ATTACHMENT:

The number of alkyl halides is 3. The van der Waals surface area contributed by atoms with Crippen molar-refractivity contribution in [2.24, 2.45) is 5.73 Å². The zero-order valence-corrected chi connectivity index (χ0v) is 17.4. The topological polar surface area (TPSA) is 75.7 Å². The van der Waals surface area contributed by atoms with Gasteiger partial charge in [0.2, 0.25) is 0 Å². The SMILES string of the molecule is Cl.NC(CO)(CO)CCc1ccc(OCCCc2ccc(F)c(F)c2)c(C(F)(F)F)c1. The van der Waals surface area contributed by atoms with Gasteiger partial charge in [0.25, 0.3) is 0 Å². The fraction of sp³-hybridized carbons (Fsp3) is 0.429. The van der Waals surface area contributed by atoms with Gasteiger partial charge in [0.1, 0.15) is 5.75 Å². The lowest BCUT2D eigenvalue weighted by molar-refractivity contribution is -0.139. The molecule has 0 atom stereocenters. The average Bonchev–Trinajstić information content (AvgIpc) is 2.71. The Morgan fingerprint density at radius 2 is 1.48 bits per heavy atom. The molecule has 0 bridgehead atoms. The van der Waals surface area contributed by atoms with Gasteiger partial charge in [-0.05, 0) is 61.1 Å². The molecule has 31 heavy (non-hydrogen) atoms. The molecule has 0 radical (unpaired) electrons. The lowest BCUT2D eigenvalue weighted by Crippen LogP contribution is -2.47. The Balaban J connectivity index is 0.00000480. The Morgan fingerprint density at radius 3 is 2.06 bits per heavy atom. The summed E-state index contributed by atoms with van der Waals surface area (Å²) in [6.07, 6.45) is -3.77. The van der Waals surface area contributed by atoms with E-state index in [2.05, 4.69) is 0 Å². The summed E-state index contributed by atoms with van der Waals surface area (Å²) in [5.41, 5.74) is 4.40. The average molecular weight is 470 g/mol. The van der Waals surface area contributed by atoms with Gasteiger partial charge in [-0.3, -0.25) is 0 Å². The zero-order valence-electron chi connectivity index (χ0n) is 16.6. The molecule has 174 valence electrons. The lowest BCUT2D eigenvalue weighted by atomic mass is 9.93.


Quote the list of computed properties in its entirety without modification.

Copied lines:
The number of alkyl halides is 3. The van der Waals surface area contributed by atoms with Crippen molar-refractivity contribution in [2.24, 2.45) is 5.73 Å². The zero-order valence-corrected chi connectivity index (χ0v) is 17.4. The topological polar surface area (TPSA) is 75.7 Å². The van der Waals surface area contributed by atoms with Gasteiger partial charge in [0.2, 0.25) is 0 Å². The SMILES string of the molecule is Cl.NC(CO)(CO)CCc1ccc(OCCCc2ccc(F)c(F)c2)c(C(F)(F)F)c1. The van der Waals surface area contributed by atoms with Gasteiger partial charge in [0.25, 0.3) is 0 Å². The fraction of sp³-hybridized carbons (Fsp3) is 0.429. The van der Waals surface area contributed by atoms with Gasteiger partial charge in [0.1, 0.15) is 5.75 Å². The lowest BCUT2D eigenvalue weighted by molar-refractivity contribution is -0.139. The molecule has 0 atom stereocenters. The average Bonchev–Trinajstić information content (AvgIpc) is 2.71. The Morgan fingerprint density at radius 2 is 1.48 bits per heavy atom. The molecule has 0 bridgehead atoms. The van der Waals surface area contributed by atoms with Gasteiger partial charge in [-0.05, 0) is 61.1 Å². The molecule has 31 heavy (non-hydrogen) atoms. The molecule has 0 radical (unpaired) electrons. The lowest BCUT2D eigenvalue weighted by Crippen LogP contribution is -2.47. The Balaban J connectivity index is 0.00000480. The Morgan fingerprint density at radius 3 is 2.06 bits per heavy atom. The summed E-state index contributed by atoms with van der Waals surface area (Å²) in [6.07, 6.45) is -3.77. The van der Waals surface area contributed by atoms with E-state index in [2.05, 4.69) is 0 Å². The summed E-state index contributed by atoms with van der Waals surface area (Å²) in [5.41, 5.74) is 4.40. The average molecular weight is 470 g/mol. The van der Waals surface area contributed by atoms with Gasteiger partial charge in [-0.3, -0.25) is 0 Å². The zero-order valence-electron chi connectivity index (χ0n) is 16.6. The molecule has 174 valence electrons. The lowest BCUT2D eigenvalue weighted by atomic mass is 9.93.